Dear Doctor, "The injustice of it all is too much for me."

I discovered a couple weeks ago that the doctor who recommended I terminate Emersyn was continuing to traumatize expectant mothers with the same negative untruths about Down syndrome. His practice was still discriminating against Ds by repeatedly suggesting abortion after the mother made her wishes clear to keep her child.
 

After I saw it was the same doctor, I was completely overcome. My mind was in chaos. I was walking in circles, knowing I had to do something but having no idea what that might be. Wise friends said another letter wouldn’t change his mind, and I have to agree. But the devastation was fierce and words kept screaming to come out.

So, I wrote a letter I won’t send- knowing that one day Emersyn will write her own letter by her own hand. Emmy will be her own advocate to show the world what she can do, who she can be, and the quality of life she will live.

I think she has a pretty good start.

 

Dear Doctor,
 

I recently spoke with a mommy whose son was diagnosed prenatally with Down syndrome. She talked of how difficult the experience had been for her and how her doctor gave her the news as if it were a death sentence. When the visit became too traumatic for her, she chose another doctor within the practice who pressured her to abort two times after she’d already declared her position to keep her baby. The situation was too familiar, and then I learned why.
 

You were that doctor. Yours was that practice.
 

When I saw your name in her message, I was paralyzed with grief. Since that moment, my heart’s been consumed with the desire to write you again, to force you to react, to force you to change. But I’ve already been there. And I’ve failed.
 

As hard as it is to step away, I realize now that while our paths are delicately interwoven, this mama’s story is her own. She’s been handed the baton and I believe once she’s held her son and looked on his face, she will proudly, boldly, take it and run.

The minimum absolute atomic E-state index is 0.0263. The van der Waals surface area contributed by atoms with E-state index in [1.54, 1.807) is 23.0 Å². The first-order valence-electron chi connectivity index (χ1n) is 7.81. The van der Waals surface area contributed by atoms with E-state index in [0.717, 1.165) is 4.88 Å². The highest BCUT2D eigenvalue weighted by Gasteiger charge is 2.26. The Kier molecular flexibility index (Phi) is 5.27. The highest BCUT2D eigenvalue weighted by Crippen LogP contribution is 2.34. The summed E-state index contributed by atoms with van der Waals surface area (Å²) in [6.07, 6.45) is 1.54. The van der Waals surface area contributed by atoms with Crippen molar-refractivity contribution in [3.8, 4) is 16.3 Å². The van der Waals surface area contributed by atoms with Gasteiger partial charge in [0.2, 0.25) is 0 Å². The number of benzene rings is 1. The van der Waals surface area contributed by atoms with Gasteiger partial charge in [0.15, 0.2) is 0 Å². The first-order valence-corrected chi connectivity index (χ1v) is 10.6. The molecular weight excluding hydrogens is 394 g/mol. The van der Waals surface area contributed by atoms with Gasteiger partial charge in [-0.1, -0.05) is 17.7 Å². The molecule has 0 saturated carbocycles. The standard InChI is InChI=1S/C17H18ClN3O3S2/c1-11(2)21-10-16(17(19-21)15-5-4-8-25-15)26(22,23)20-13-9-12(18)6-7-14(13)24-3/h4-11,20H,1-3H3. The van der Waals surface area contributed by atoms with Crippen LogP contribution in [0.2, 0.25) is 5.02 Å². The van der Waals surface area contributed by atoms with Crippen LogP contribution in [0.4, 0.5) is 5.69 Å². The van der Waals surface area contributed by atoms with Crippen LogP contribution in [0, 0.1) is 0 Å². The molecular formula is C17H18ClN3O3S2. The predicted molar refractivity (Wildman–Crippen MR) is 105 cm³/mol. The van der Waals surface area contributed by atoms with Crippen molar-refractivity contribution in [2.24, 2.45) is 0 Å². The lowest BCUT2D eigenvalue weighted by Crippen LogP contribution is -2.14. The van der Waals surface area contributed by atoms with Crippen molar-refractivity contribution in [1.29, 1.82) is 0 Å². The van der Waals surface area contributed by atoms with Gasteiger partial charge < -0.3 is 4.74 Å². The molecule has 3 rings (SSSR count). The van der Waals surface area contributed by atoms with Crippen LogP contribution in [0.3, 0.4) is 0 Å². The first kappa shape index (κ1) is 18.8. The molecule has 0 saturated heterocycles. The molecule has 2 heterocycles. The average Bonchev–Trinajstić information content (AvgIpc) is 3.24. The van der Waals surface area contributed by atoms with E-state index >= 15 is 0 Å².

Yet the injustice of it all is too much for me. My heart is breaking and I beat myself up over the questions - What can I do to stop babies from dying from a diagnosis? What can I do to stop the decimation of an entire population? What can I do to show the world that my child, and everyone like her, is worthy to live. I’ve cried, I’ve prayed, I’ve used my voice. 

And then I finally understood.
 

Emmy’s doing all that without saying a word. Every time she smiles, laughs, waves at every stranger, hugs her baby doll, meets her milestones, takes her steps, breaks a barrier, or does what you’ve said she won’t, she is being that change. As loudly as I’ve wanted to shout it, she is showing everyone, simply by being herself, that a world without Down syndrome would be a tragedy.
 

So, Doctor, this letter won’t reach your office. But Emmy’s two year pictures will, along with a list of her accomplishments. And every year after, you’ll receive the same. In the days and years ahead, you’ll find pictures of her graduating from pre-school, her first dance recital, her first competitive race, her graduation from high school, her first car, her first job, her graduation from college, her wedding picture.
 

And her life will show you, in every photograph of celebration and every goal she’s overcome, just how wrong you’ve always been.
 

Sincerely,
Emersyn’s mommy


Want to provide your doctor with valuable feedback, let DSDN help with our Physician Feedback Program: http://www.dsdiagnosisnetwork.org/prenatal

Are you a parent of a 0-3 year old with Down syndrome looking for support? DSDN can get you connected: http://www.dsdiagnosisnetwork.org/support

 

 

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